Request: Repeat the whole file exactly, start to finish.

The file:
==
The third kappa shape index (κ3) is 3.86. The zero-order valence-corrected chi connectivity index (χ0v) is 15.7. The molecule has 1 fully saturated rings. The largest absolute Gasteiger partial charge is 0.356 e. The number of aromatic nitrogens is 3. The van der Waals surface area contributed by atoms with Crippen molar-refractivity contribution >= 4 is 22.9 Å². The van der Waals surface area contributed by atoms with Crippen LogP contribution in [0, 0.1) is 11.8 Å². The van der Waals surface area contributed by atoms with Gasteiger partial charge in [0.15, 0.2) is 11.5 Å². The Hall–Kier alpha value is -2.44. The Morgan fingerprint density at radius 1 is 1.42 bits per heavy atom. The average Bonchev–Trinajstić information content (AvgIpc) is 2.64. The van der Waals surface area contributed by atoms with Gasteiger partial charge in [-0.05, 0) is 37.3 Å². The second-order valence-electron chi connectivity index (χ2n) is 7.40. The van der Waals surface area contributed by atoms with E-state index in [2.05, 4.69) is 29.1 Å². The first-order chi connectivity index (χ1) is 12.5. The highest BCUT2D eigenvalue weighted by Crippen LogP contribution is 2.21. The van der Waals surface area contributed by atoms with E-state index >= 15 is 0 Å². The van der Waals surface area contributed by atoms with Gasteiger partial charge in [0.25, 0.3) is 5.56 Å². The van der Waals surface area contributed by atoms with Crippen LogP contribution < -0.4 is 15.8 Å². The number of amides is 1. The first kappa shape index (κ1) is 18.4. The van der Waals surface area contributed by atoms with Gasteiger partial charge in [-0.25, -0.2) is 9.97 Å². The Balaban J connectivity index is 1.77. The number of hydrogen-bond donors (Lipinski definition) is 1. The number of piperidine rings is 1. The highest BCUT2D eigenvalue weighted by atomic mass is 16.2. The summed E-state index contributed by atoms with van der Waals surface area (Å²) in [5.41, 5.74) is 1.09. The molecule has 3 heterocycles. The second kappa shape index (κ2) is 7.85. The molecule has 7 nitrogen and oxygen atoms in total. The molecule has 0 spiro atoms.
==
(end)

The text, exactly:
The third kappa shape index (κ3) is 3.86. The zero-order valence-corrected chi connectivity index (χ0v) is 15.7. The molecule has 1 fully saturated rings. The largest absolute Gasteiger partial charge is 0.356 e. The number of aromatic nitrogens is 3. The van der Waals surface area contributed by atoms with Crippen molar-refractivity contribution >= 4 is 22.9 Å². The van der Waals surface area contributed by atoms with Crippen LogP contribution in [0, 0.1) is 11.8 Å². The van der Waals surface area contributed by atoms with Gasteiger partial charge in [0.15, 0.2) is 11.5 Å². The Hall–Kier alpha value is -2.44. The Morgan fingerprint density at radius 1 is 1.42 bits per heavy atom. The average Bonchev–Trinajstić information content (AvgIpc) is 2.64. The van der Waals surface area contributed by atoms with Gasteiger partial charge in [-0.05, 0) is 37.3 Å². The second-order valence-electron chi connectivity index (χ2n) is 7.40. The van der Waals surface area contributed by atoms with E-state index in [2.05, 4.69) is 29.1 Å². The first-order chi connectivity index (χ1) is 12.5. The highest BCUT2D eigenvalue weighted by Crippen LogP contribution is 2.21. The van der Waals surface area contributed by atoms with E-state index >= 15 is 0 Å². The van der Waals surface area contributed by atoms with Gasteiger partial charge in [0.25, 0.3) is 5.56 Å². The van der Waals surface area contributed by atoms with Crippen LogP contribution < -0.4 is 15.8 Å². The number of amides is 1. The first kappa shape index (κ1) is 18.4. The van der Waals surface area contributed by atoms with Gasteiger partial charge in [-0.25, -0.2) is 9.97 Å². The Balaban J connectivity index is 1.77. The number of hydrogen-bond donors (Lipinski definition) is 1. The number of piperidine rings is 1. The highest BCUT2D eigenvalue weighted by atomic mass is 16.2. The summed E-state index contributed by atoms with van der Waals surface area (Å²) in [5.41, 5.74) is 1.09. The molecule has 3 heterocycles. The second kappa shape index (κ2) is 7.85. The molecule has 7 nitrogen and oxygen atoms in total. The molecule has 0 spiro atoms.